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3d best 5th move advance advantage adversary adverse arranged attack B's 4th B's 6th ch B's sq Beginning at Black's Beginning at White's better game Bishop BLACK Book bring called Castles checkmate Chess Commencing DEFENCE designed Diagram doubled drawn embossed backs enabled English equal exchange forces fourth gain GAMBIT GAME THE SECOND GAMES ILLUSTRATIVE Half bound History important K. B. P. takes K. B. to Q K's sq King King's Pawn Knight Kt's 3d Kt's 5th ch lose lost mate Morphy opening opponent party Piece or Pawn play player position Practical present proper Q. B. takes Q. B. to K Q. B. to K's Q's side Q's sq Queen R's 5th ch R's sq Rook Rook's SAMUEL G Schools square superior taken takes K. B. P. ch takes K. P. takes Kt takes Q Threatening tion VARIATION WHITE wins
Side 34 - If a player remain, at the end of the game, with a Rook and Bishop against a Rook ; with both Bishops only; with Knight and Bishop only, &c., he must checkmate his adversary in fifty moves on each side at most, or the game will be considered as drawn ; the fifty moves commence from the time the adversary gives notice that he will count them.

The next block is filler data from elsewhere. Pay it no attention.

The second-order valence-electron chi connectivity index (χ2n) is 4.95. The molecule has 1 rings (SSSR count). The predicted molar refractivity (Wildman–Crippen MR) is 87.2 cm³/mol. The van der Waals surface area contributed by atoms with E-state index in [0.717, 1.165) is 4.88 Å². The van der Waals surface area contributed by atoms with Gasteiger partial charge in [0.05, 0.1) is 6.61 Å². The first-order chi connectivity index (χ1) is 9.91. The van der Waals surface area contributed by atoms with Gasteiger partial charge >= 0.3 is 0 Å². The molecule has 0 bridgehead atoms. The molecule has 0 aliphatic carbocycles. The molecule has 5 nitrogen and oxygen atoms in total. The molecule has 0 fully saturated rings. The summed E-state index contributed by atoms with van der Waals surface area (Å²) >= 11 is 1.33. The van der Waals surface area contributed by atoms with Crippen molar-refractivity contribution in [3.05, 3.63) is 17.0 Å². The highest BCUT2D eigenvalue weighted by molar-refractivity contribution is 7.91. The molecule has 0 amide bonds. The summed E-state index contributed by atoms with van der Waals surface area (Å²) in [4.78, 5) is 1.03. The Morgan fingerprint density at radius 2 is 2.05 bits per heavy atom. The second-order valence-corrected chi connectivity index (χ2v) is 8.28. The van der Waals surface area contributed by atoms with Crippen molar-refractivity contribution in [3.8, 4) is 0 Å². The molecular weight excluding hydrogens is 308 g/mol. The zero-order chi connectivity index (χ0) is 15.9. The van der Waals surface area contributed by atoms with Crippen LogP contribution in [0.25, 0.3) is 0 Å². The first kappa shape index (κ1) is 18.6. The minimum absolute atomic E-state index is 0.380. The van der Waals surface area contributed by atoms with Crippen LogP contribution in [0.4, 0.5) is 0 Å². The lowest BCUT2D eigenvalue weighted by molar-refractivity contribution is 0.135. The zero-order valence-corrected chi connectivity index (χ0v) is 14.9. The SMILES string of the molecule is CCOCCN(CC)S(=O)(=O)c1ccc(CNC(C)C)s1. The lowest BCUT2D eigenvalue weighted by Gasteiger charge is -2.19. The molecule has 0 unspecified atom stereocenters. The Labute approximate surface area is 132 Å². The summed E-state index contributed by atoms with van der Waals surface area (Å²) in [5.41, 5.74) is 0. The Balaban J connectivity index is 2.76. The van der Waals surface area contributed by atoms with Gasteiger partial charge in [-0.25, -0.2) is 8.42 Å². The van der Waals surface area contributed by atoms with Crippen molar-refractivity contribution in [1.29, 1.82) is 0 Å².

Side 46 - Bishop's Pawn to the third square — in the present instance, for example, you have deprived yourself of the power of castling, at least for some time, since the adverse Queen now commands the very square upon which your King, in castling on his own side, has to move. Black's last move is much more sensible. He again attacks your Bishop, and by the same move brings his Q's Knight into co-operation -with the King's, on the weak point of your position : — 10.
Side 33 - If a player takes one of his adversary's men with one of his own that cannot take it without making a false move, his antagonist has the option of compelling him to take it with a piece or pawn that can legally take it, or to move his own piece or pawn which he touched.
Side 14 - The action of the Knight is peculiar, and not easy to describe. He is the only one of the Pieces which has the privilege of leaping over another man. The movements of the others are all dependent on their freedom from obstruction by their own and the enemy's men. For example, when the forces are duly ranged in order of No.